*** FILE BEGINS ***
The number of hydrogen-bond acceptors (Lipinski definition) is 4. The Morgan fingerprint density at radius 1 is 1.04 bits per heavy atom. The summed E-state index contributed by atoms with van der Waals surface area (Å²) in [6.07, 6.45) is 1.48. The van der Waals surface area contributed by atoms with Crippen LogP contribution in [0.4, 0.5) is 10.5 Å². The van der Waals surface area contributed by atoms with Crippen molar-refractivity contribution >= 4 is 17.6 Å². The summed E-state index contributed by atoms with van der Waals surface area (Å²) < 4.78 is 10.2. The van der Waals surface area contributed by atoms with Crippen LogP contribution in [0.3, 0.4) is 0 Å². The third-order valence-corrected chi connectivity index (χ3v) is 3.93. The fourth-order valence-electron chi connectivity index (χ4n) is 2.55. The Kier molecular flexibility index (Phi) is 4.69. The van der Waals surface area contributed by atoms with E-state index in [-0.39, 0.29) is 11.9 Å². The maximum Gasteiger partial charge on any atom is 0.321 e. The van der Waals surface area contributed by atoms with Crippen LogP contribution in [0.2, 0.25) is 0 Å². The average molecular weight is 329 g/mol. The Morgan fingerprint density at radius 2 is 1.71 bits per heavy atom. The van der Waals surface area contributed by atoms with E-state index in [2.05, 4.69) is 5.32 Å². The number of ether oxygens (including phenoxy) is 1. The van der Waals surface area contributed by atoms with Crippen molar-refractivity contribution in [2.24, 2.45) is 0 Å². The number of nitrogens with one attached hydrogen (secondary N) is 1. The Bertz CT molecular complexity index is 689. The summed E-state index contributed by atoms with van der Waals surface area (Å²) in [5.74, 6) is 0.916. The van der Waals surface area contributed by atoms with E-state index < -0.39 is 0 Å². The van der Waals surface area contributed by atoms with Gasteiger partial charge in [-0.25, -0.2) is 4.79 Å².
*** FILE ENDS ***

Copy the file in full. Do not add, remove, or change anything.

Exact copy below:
The number of hydrogen-bond acceptors (Lipinski definition) is 4. The Morgan fingerprint density at radius 1 is 1.04 bits per heavy atom. The summed E-state index contributed by atoms with van der Waals surface area (Å²) in [6.07, 6.45) is 1.48. The van der Waals surface area contributed by atoms with Crippen LogP contribution in [0.4, 0.5) is 10.5 Å². The van der Waals surface area contributed by atoms with Crippen molar-refractivity contribution >= 4 is 17.6 Å². The summed E-state index contributed by atoms with van der Waals surface area (Å²) < 4.78 is 10.2. The van der Waals surface area contributed by atoms with Crippen LogP contribution in [0.3, 0.4) is 0 Å². The third-order valence-corrected chi connectivity index (χ3v) is 3.93. The fourth-order valence-electron chi connectivity index (χ4n) is 2.55. The Kier molecular flexibility index (Phi) is 4.69. The van der Waals surface area contributed by atoms with E-state index in [-0.39, 0.29) is 11.9 Å². The maximum Gasteiger partial charge on any atom is 0.321 e. The van der Waals surface area contributed by atoms with Crippen LogP contribution in [0.2, 0.25) is 0 Å². The average molecular weight is 329 g/mol. The Morgan fingerprint density at radius 2 is 1.71 bits per heavy atom. The van der Waals surface area contributed by atoms with E-state index in [2.05, 4.69) is 5.32 Å². The number of ether oxygens (including phenoxy) is 1. The van der Waals surface area contributed by atoms with Crippen molar-refractivity contribution in [2.24, 2.45) is 0 Å². The number of nitrogens with one attached hydrogen (secondary N) is 1. The Bertz CT molecular complexity index is 689. The summed E-state index contributed by atoms with van der Waals surface area (Å²) in [5.74, 6) is 0.916. The van der Waals surface area contributed by atoms with E-state index < -0.39 is 0 Å². The van der Waals surface area contributed by atoms with Gasteiger partial charge in [-0.25, -0.2) is 4.79 Å².